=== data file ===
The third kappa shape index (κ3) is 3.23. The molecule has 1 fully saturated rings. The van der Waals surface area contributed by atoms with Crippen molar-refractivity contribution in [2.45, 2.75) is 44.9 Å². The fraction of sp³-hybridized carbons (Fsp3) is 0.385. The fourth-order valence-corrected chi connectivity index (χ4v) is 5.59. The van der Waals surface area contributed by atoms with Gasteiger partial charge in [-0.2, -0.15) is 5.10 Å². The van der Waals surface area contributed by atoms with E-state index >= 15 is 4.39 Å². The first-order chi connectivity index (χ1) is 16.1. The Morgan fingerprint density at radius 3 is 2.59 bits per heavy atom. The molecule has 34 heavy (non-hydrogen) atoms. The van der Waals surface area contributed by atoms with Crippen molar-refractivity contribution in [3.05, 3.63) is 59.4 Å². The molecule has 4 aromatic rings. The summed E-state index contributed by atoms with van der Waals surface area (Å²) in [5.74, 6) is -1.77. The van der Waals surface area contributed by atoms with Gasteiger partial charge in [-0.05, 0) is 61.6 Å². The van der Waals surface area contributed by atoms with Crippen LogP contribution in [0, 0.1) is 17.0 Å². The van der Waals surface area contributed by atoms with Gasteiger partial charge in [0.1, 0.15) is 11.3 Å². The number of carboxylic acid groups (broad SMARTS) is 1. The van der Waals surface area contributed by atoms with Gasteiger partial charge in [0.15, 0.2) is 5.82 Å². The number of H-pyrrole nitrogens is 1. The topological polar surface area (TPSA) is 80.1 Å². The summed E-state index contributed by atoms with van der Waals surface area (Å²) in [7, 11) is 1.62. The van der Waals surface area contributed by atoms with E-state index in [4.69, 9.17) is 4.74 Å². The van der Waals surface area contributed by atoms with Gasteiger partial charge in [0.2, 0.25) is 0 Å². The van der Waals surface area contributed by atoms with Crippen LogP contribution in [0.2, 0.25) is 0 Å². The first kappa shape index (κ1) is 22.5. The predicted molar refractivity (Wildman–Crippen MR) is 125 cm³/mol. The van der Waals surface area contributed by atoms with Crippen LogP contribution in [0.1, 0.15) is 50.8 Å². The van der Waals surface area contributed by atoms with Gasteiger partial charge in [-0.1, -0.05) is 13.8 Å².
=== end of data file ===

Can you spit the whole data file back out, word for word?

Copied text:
The third kappa shape index (κ3) is 3.23. The molecule has 1 fully saturated rings. The van der Waals surface area contributed by atoms with Crippen molar-refractivity contribution in [2.45, 2.75) is 44.9 Å². The fraction of sp³-hybridized carbons (Fsp3) is 0.385. The fourth-order valence-corrected chi connectivity index (χ4v) is 5.59. The van der Waals surface area contributed by atoms with Gasteiger partial charge in [-0.2, -0.15) is 5.10 Å². The van der Waals surface area contributed by atoms with E-state index >= 15 is 4.39 Å². The first-order chi connectivity index (χ1) is 16.1. The Morgan fingerprint density at radius 3 is 2.59 bits per heavy atom. The molecule has 34 heavy (non-hydrogen) atoms. The van der Waals surface area contributed by atoms with Crippen molar-refractivity contribution in [3.05, 3.63) is 59.4 Å². The molecule has 4 aromatic rings. The summed E-state index contributed by atoms with van der Waals surface area (Å²) in [5.74, 6) is -1.77. The van der Waals surface area contributed by atoms with Gasteiger partial charge in [-0.05, 0) is 61.6 Å². The van der Waals surface area contributed by atoms with Crippen LogP contribution in [0, 0.1) is 17.0 Å². The van der Waals surface area contributed by atoms with Gasteiger partial charge in [0.1, 0.15) is 11.3 Å². The number of carboxylic acid groups (broad SMARTS) is 1. The van der Waals surface area contributed by atoms with Gasteiger partial charge in [0.15, 0.2) is 5.82 Å². The number of H-pyrrole nitrogens is 1. The topological polar surface area (TPSA) is 80.1 Å². The summed E-state index contributed by atoms with van der Waals surface area (Å²) in [7, 11) is 1.62. The van der Waals surface area contributed by atoms with E-state index in [4.69, 9.17) is 4.74 Å². The van der Waals surface area contributed by atoms with Gasteiger partial charge in [0.2, 0.25) is 0 Å². The van der Waals surface area contributed by atoms with Crippen LogP contribution in [0.2, 0.25) is 0 Å². The first kappa shape index (κ1) is 22.5. The predicted molar refractivity (Wildman–Crippen MR) is 125 cm³/mol. The van der Waals surface area contributed by atoms with Crippen LogP contribution in [0.1, 0.15) is 50.8 Å². The van der Waals surface area contributed by atoms with Gasteiger partial charge in [-0.1, -0.05) is 13.8 Å².